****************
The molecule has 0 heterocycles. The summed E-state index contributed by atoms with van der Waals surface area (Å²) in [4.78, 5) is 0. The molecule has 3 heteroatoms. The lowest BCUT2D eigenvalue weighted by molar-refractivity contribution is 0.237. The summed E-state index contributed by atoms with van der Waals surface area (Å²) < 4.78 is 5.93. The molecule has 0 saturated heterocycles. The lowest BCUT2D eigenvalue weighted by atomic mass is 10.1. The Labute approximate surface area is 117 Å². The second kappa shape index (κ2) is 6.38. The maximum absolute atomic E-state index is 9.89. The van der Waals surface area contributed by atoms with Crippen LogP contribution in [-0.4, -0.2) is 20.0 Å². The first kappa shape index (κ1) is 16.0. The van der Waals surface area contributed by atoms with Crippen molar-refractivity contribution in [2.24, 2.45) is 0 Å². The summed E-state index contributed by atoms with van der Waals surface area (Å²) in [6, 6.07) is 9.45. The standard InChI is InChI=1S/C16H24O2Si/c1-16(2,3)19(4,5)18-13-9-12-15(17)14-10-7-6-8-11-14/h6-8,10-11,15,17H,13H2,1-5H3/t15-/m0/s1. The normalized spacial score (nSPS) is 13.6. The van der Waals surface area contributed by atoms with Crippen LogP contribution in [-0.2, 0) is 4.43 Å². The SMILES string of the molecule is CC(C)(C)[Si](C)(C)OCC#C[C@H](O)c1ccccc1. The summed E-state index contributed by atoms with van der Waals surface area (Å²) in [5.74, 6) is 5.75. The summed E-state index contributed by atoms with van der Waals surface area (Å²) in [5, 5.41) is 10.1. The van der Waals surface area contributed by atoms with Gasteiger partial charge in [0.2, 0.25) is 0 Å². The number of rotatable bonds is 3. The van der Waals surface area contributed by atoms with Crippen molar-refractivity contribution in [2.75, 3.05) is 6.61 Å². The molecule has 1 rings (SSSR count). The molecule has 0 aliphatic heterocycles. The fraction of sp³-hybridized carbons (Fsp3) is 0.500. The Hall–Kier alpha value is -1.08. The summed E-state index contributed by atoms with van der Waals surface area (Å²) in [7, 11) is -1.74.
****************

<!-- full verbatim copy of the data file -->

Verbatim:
The molecule has 0 heterocycles. The summed E-state index contributed by atoms with van der Waals surface area (Å²) in [4.78, 5) is 0. The molecule has 3 heteroatoms. The lowest BCUT2D eigenvalue weighted by molar-refractivity contribution is 0.237. The summed E-state index contributed by atoms with van der Waals surface area (Å²) < 4.78 is 5.93. The molecule has 0 saturated heterocycles. The lowest BCUT2D eigenvalue weighted by atomic mass is 10.1. The Labute approximate surface area is 117 Å². The second kappa shape index (κ2) is 6.38. The maximum absolute atomic E-state index is 9.89. The van der Waals surface area contributed by atoms with Crippen LogP contribution in [-0.4, -0.2) is 20.0 Å². The first kappa shape index (κ1) is 16.0. The van der Waals surface area contributed by atoms with Crippen molar-refractivity contribution in [2.24, 2.45) is 0 Å². The summed E-state index contributed by atoms with van der Waals surface area (Å²) in [6, 6.07) is 9.45. The standard InChI is InChI=1S/C16H24O2Si/c1-16(2,3)19(4,5)18-13-9-12-15(17)14-10-7-6-8-11-14/h6-8,10-11,15,17H,13H2,1-5H3/t15-/m0/s1. The normalized spacial score (nSPS) is 13.6. The van der Waals surface area contributed by atoms with Crippen LogP contribution in [-0.2, 0) is 4.43 Å². The SMILES string of the molecule is CC(C)(C)[Si](C)(C)OCC#C[C@H](O)c1ccccc1. The summed E-state index contributed by atoms with van der Waals surface area (Å²) in [5.74, 6) is 5.75. The summed E-state index contributed by atoms with van der Waals surface area (Å²) in [5, 5.41) is 10.1. The van der Waals surface area contributed by atoms with Gasteiger partial charge in [0.2, 0.25) is 0 Å². The number of rotatable bonds is 3. The van der Waals surface area contributed by atoms with Crippen molar-refractivity contribution in [2.75, 3.05) is 6.61 Å². The molecule has 1 rings (SSSR count). The molecule has 0 aliphatic heterocycles. The fraction of sp³-hybridized carbons (Fsp3) is 0.500. The Hall–Kier alpha value is -1.08. The summed E-state index contributed by atoms with van der Waals surface area (Å²) in [7, 11) is -1.74.